Moretti RM, Marelli MM, Maggi R, Dondi D, Motta M, Limonta P. Antiproliferative action of melatonin on human prostate cancer LNCaP cells. Oncol Rep. 2000;7(2):347-351.

Nagtagaal JE, Laurant MW, Kerkhof GA, Smits MG, van der Meer YG, Coenen AM. Effects of melatonin on the quality of life in patients with delayed sleep phase syndrome. J Psychosom Res. 2000;48(1):45-50.

Paul MA, Miller JC, Gray GW, et al. Melatonin treatment for eastward and westward travel preparation. Psychopharmacology (Berl). 2010;208(3):377-86.

Peled N, Shorer Z, Peled E. Pillar G. Melatonin effect on seizures in children with severe neurologic deficit disorders. Epilepsia. 2001;42(9):1208-1210.

Piccirillo JF. Melatonin. Prog Brain Res. 2007;166:331-3.

Pignone AM, Rosso AD, Fiori G, et al. Melatonin is a safe and effective treatment for chronic pulmonary and extrapulmonary sarcoidosis. J Pineal Res. 2006 Sep;41(2):95-100.

Pillar G, Shahar E, Peled N, Ravid S, Lavie P, Etzioni A. Melatonin improves sleep-wake patterns in psychomotor retarded children. Pediatr Neurol. 2000;23(3):225-228.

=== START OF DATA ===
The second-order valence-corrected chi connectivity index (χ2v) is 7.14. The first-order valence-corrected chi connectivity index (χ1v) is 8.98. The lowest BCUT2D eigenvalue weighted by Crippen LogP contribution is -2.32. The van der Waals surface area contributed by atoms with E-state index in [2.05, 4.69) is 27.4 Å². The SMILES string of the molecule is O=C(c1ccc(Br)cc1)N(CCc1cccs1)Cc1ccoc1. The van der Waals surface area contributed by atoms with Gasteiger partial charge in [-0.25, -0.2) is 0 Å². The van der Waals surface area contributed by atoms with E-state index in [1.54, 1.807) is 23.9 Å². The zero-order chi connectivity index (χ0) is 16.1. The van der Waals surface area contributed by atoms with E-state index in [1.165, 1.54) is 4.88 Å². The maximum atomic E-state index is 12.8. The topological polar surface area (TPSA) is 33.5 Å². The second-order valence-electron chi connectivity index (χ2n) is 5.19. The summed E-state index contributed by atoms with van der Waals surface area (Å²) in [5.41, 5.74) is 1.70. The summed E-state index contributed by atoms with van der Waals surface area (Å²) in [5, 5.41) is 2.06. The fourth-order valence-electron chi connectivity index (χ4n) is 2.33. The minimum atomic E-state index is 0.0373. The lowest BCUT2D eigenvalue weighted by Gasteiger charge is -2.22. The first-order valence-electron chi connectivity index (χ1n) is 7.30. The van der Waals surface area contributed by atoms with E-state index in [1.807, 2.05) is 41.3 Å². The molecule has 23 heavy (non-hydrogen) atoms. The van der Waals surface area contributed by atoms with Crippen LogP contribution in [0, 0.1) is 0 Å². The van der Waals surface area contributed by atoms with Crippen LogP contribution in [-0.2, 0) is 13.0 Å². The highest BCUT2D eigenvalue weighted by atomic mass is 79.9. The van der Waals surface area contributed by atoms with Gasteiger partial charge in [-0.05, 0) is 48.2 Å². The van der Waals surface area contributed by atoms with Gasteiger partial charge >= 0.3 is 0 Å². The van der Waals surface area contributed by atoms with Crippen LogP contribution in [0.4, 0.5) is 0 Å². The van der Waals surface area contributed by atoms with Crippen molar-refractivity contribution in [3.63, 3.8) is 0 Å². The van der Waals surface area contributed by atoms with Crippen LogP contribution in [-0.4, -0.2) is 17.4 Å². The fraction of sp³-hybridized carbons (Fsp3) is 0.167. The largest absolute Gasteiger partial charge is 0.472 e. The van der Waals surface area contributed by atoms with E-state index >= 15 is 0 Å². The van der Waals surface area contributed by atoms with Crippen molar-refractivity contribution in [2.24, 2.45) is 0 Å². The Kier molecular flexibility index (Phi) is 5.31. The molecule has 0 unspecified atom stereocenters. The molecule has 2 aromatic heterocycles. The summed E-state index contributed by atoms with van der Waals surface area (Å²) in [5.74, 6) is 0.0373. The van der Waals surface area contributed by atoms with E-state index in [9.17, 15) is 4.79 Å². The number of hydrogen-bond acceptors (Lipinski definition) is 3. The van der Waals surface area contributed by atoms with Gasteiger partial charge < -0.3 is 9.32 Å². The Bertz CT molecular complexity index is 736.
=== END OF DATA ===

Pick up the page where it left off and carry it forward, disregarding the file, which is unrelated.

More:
Ram PT, Yuan L, Dai J, Kiefer T, Klotz DM, Spriggs LL, et al. Differential responsiveness of MCF-7 human breast cancer cell line stocks to the pineal hormone, melatonin. J Pineal Res. 2000;28(4):210-218.

Reiter RJ. Melatonin: clinical relevance. Best Pract Res Clin Endocrinol Metab. 2003;17(2):273-85.

Rondanelli M, Opizzi A, Monteferrario F, Antoniello N, Manni R, Klersy C. The effect of melatonin, magnesium, and zinc on primary insomnia in long-term care facility residents in Italy: a double-blind, placebo-controlled clinical trial. J Am Geriatr Soc. 2011;59(1):82-90. doi: 10.1111/j.1532-5415.2010.03232.x.